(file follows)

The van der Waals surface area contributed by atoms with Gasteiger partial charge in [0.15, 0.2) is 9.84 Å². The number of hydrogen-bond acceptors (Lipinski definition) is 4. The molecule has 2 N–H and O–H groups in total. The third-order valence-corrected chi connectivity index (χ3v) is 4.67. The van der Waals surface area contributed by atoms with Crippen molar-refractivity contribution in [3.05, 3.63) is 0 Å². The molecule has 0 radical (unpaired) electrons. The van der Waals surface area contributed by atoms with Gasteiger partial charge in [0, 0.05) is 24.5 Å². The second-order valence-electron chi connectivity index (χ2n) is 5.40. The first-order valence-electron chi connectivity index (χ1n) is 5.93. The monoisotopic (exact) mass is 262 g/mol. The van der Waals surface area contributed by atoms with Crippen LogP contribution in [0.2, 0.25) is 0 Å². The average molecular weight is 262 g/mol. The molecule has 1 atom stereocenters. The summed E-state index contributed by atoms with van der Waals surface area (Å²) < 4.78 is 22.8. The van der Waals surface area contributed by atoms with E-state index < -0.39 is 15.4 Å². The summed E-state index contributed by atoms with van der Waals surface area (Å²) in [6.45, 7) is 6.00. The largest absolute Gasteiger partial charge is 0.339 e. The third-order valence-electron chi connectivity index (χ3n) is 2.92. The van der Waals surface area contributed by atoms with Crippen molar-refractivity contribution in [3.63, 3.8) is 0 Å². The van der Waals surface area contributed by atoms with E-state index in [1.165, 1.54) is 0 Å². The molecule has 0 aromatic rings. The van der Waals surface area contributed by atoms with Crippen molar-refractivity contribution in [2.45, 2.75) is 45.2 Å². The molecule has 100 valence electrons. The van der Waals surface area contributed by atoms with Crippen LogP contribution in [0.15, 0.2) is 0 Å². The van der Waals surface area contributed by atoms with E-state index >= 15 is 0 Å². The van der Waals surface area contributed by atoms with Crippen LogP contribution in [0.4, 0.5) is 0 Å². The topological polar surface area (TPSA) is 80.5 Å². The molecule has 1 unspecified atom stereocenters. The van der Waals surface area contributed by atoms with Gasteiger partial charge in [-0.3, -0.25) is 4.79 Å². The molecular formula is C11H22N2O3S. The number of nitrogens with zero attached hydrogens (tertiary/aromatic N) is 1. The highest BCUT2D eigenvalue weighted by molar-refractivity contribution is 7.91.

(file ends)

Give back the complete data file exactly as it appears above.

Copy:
The van der Waals surface area contributed by atoms with Gasteiger partial charge in [0.15, 0.2) is 9.84 Å². The number of hydrogen-bond acceptors (Lipinski definition) is 4. The molecule has 2 N–H and O–H groups in total. The third-order valence-corrected chi connectivity index (χ3v) is 4.67. The van der Waals surface area contributed by atoms with Crippen molar-refractivity contribution in [3.05, 3.63) is 0 Å². The molecule has 0 radical (unpaired) electrons. The van der Waals surface area contributed by atoms with Gasteiger partial charge in [0, 0.05) is 24.5 Å². The second-order valence-electron chi connectivity index (χ2n) is 5.40. The first-order valence-electron chi connectivity index (χ1n) is 5.93. The monoisotopic (exact) mass is 262 g/mol. The van der Waals surface area contributed by atoms with Crippen LogP contribution in [0.2, 0.25) is 0 Å². The average molecular weight is 262 g/mol. The molecule has 1 atom stereocenters. The summed E-state index contributed by atoms with van der Waals surface area (Å²) < 4.78 is 22.8. The van der Waals surface area contributed by atoms with E-state index < -0.39 is 15.4 Å². The summed E-state index contributed by atoms with van der Waals surface area (Å²) in [6.45, 7) is 6.00. The largest absolute Gasteiger partial charge is 0.339 e. The third-order valence-electron chi connectivity index (χ3n) is 2.92. The van der Waals surface area contributed by atoms with Crippen molar-refractivity contribution in [3.63, 3.8) is 0 Å². The van der Waals surface area contributed by atoms with E-state index in [1.165, 1.54) is 0 Å². The molecule has 0 aromatic rings. The van der Waals surface area contributed by atoms with Crippen molar-refractivity contribution in [2.45, 2.75) is 45.2 Å². The molecule has 100 valence electrons. The van der Waals surface area contributed by atoms with Crippen LogP contribution in [0.15, 0.2) is 0 Å². The van der Waals surface area contributed by atoms with E-state index >= 15 is 0 Å². The van der Waals surface area contributed by atoms with Crippen LogP contribution in [0.4, 0.5) is 0 Å². The topological polar surface area (TPSA) is 80.5 Å². The molecule has 1 unspecified atom stereocenters. The van der Waals surface area contributed by atoms with Gasteiger partial charge in [-0.3, -0.25) is 4.79 Å². The molecular formula is C11H22N2O3S. The number of nitrogens with zero attached hydrogens (tertiary/aromatic N) is 1. The highest BCUT2D eigenvalue weighted by molar-refractivity contribution is 7.91.